Learning to Fight at Ronin Athletics
Learning how to fight is not the same as learning to punch or kick, which is covered in KB 101. Non-competitive sparring allows the beginner to understand the dynamic forces and concepts at play in a fight.
The great appeal for practitioners who go on to fight training, is the opportunity to take the foundational techniques and concepts learned in KB101 and apply them in a free form setting. The possibility of getting ‘bopped’ on the head or body by your opponents punch or kick, accelerates the feedback on whether the science learned in KB101 has been applied effectively.
We do not see Kickboxing fight training as a means of developing every practitioner into a professional fighter, instead we see it as the opportunity to express the techniques and concepts learned in KB 101, in an optimally safe and uninhibited way. There is an empowering sense achieved once you’re able to express your personal creativity, when applying KB101 concepts into your personal form of expression during a sparring session.
KB 201 – Developing Soft Skills
In KB 101 the practitioner continues to learn new punching and kicking techniques, combinations and countermeasures in compartmentalized silos. KB 201 removes the silos in order to begin developing the practitioners fight logic into a cohesive form of expression. The objective of this class is to develop the soft skills of fighting such as: instinct, creativity, conviction, and resilience. This is where individual expression begins to take root.
KB 201 – Class Format
KB 201 is an extension of the KB 101 class. At the conclusion of the KB 101 class, the members that are approved to participate in KB 201, immediately ‘gear up’ with their shin guards and mouthpieces and partner with someone close in height and weight.
- The class is broken up by intervals which are timed rounds. Typically, 3:00 minutes of continuous sparring and 30 seconds of rest in between rounds.
- If it is a sparring drill class, then partners alternate roles between aggressor and defender.
- If it is a sparring practice, then there is a partner rotation across all the participants.
KB 201 is typically broken up into two types of classes: Sparring Drills and Sparring Practice. Each with their own specific goals.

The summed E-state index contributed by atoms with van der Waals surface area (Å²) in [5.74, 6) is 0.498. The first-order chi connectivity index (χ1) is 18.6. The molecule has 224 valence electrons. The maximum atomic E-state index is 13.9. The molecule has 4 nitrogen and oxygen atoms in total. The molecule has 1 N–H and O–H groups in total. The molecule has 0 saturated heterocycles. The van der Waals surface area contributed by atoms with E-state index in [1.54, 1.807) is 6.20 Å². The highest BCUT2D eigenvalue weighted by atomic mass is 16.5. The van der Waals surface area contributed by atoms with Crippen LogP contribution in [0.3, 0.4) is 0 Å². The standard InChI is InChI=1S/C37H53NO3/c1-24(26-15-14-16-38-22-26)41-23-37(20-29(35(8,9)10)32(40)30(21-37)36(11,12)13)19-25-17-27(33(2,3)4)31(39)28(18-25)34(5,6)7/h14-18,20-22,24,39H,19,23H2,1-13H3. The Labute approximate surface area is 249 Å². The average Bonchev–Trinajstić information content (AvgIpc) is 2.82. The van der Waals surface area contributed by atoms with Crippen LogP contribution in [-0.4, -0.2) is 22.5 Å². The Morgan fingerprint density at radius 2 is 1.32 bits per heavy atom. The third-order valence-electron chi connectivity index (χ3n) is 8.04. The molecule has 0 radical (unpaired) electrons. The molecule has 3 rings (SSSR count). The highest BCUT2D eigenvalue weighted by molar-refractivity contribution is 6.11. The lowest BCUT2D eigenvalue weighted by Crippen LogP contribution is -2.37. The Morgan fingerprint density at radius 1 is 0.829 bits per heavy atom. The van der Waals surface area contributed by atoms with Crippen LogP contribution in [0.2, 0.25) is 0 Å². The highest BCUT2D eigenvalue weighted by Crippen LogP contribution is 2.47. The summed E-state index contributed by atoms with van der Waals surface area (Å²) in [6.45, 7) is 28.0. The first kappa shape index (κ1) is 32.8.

Sparring Drills - The coach simulates a specific scenario that may occur in sparring match. The aggressing partner is instructed to execute a specific attack combination and the defending partner is instructed to execute a specific countermeasure response.
Sparring Practice – The participants pair-up and spar for 3:00 minute rounds with 30 seconds rest in between for a total of 6-10 rounds per class.
How Long Does It Take to Graduate to KB 201?
For serious students, they may be ready for KB 201 after 6 months in KB 101. For less serious students, it may take longer.
This is not just because the KB 201 class is more intensive. To return to the guitarist analogy (KB 101), think of the beginner from above sitting in with a group of veteran musicians. For everyone to get a chance to participate, the veterans will have to play to the beginner’s limitations. This is hardly fair to them.
Do I have to attend KB 201? Can I just stay in KB 101?
Members are not required to attend KB 201 class. Training progression is always left to the practitioner.
Getting Started with KB 201
Earning entry into KB 201 class is not easy and is not an arbitrary decision made only by the Coach. After a few months of mindful practice, you will begin to understand the concepts. The techniques and combinations will become second nature, such that you are able to increase your level of intensity during training without having to think about the techniques you are applying. At this point, it will be self-evident (as well as evidence to the coach) that you are ready to incorporate KB 201 into your training. Organically, your entry to KB 201 will happen and transitioning into sparring training will feel natural.